Dissertation: Efficient GPU-based Image Registration: for Detailed Large-Scale Whole-body Analysis

  • Date:
  • Location: Zoom: https://uu-se.zoom.us/j/2938177157
  • Doctoral student: Doctoral student Simon Ekström
  • Contact person: Robin Strand (huvudhandledare)
  • Disputation

Simon Ekström defends his thesis "Efficient GPU-based Image Registration: for Detailed Large-Scale Whole-body Analysis".

You can attend the public defence through Zoom: https://uu-se.zoom.us/j/2938177157.

Abstract [en]

Imaging has become an important aspect of medicine, enabling visualization of internals in a non-invasive manner. The rapid advancement and adoption of imaging techniques have led to a demand for tools able to take advantage of the information that is produced. Medical image analysis aims to extract relevant information from acquired images to aid diagnostics in healthcare and increase the understanding within medical research. The main subject of this thesis, image registration, is a widely used tool in image analysis that can be employed to find a spatial transformation aligning a set of images. One application, that is described in detail in this thesis, is the use of image registration for large-scale analysis of whole-body images through the utilization of the correspondences defined by the resulting transformations. To produce detailed results, the correspondences, i.e. transformations, need to be of high resolution and the quality of the result has a direct impact on the quality of the analysis. Also, this type of application aims to analyze large cohorts and the value of a registration method is not only weighted by its ability to produce an accurate result but also by its efficiency. This thesis presents two contributions on the subject; a new method for efficient image registration with the ability to produce dense deformable transformations, and the application of the presented method in large-scale analysis of a whole-body dataset acquired using an integrated positron emission tomography (PET) and magnetic resonance imaging (MRI) system. In this thesis, it is shown that efficient and detailed image registration can be performed by employing graph cuts and a heuristic where the optimization is performed on subregions of the image. The performance can be improved further by the efficient utilization of a graphics processing unit (GPU). It is also shown that the method can be employed to produce a model on health based on a PET-MRI dataset which can be utilized to automatically detect pathology in the imaging.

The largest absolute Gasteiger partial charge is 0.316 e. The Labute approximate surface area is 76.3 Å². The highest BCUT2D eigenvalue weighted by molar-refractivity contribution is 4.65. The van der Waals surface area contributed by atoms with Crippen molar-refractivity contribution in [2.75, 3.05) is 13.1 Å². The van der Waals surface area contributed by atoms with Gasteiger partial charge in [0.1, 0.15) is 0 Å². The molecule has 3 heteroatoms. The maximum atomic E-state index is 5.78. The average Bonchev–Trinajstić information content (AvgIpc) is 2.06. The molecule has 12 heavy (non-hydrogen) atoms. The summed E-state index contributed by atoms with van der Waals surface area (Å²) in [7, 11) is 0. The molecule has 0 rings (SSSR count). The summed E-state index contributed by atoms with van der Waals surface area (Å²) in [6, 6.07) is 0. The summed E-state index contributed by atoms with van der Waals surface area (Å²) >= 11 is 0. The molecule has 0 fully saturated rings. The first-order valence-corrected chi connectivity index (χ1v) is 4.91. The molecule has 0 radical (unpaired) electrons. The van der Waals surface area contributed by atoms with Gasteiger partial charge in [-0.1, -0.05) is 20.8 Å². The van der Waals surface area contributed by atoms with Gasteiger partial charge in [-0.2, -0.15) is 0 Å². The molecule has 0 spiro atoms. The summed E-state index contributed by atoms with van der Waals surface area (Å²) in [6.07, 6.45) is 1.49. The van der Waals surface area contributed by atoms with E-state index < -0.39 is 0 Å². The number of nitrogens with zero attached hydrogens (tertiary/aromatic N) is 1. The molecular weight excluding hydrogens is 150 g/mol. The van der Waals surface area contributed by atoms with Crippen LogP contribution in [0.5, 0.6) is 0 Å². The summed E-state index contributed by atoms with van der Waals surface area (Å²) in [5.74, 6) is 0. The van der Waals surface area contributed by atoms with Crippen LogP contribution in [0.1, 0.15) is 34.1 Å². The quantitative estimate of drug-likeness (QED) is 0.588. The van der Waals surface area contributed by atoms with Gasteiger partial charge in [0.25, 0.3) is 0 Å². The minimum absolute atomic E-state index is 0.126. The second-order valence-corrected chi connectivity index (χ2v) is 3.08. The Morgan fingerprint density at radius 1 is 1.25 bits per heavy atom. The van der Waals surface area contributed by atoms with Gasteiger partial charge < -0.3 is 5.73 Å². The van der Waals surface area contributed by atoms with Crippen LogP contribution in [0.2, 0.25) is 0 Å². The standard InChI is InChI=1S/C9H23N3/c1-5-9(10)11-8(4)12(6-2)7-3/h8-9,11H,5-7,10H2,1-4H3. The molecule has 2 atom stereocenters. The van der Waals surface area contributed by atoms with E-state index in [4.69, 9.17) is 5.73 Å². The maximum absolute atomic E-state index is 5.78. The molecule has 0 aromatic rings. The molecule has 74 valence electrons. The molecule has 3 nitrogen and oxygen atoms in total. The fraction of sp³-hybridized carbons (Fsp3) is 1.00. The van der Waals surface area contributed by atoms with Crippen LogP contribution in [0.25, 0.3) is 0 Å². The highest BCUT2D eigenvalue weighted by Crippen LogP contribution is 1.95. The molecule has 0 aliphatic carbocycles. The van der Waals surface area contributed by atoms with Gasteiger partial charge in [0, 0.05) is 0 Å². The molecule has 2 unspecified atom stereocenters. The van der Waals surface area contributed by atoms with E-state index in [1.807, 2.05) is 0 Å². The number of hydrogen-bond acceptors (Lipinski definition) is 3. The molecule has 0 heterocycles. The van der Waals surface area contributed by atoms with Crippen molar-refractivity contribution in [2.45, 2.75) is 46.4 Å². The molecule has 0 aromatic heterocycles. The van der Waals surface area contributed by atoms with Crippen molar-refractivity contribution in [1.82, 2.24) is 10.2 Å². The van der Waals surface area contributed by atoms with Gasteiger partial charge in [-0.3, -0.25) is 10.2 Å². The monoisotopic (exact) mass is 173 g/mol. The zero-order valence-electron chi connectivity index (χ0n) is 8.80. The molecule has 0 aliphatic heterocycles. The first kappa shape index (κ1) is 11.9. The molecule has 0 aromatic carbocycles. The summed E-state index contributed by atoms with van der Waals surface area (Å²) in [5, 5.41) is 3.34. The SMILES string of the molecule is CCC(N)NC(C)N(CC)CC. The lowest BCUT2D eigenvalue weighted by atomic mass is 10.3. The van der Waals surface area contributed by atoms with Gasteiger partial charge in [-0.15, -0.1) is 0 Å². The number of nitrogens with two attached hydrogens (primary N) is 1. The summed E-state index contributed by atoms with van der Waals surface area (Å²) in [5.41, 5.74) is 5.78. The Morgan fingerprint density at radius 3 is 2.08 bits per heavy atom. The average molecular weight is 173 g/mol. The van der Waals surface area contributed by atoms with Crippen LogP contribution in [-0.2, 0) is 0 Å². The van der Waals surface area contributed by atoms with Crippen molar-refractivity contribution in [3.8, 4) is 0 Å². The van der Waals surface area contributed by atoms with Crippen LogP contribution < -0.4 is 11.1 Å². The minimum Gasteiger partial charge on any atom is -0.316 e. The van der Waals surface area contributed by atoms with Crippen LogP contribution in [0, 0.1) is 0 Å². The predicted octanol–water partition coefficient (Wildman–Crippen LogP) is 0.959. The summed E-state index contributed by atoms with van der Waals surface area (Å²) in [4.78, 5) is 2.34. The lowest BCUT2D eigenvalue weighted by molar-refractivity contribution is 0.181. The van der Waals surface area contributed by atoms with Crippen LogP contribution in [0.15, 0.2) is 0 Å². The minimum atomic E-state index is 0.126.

Link to the doctoral thesis in DiVA.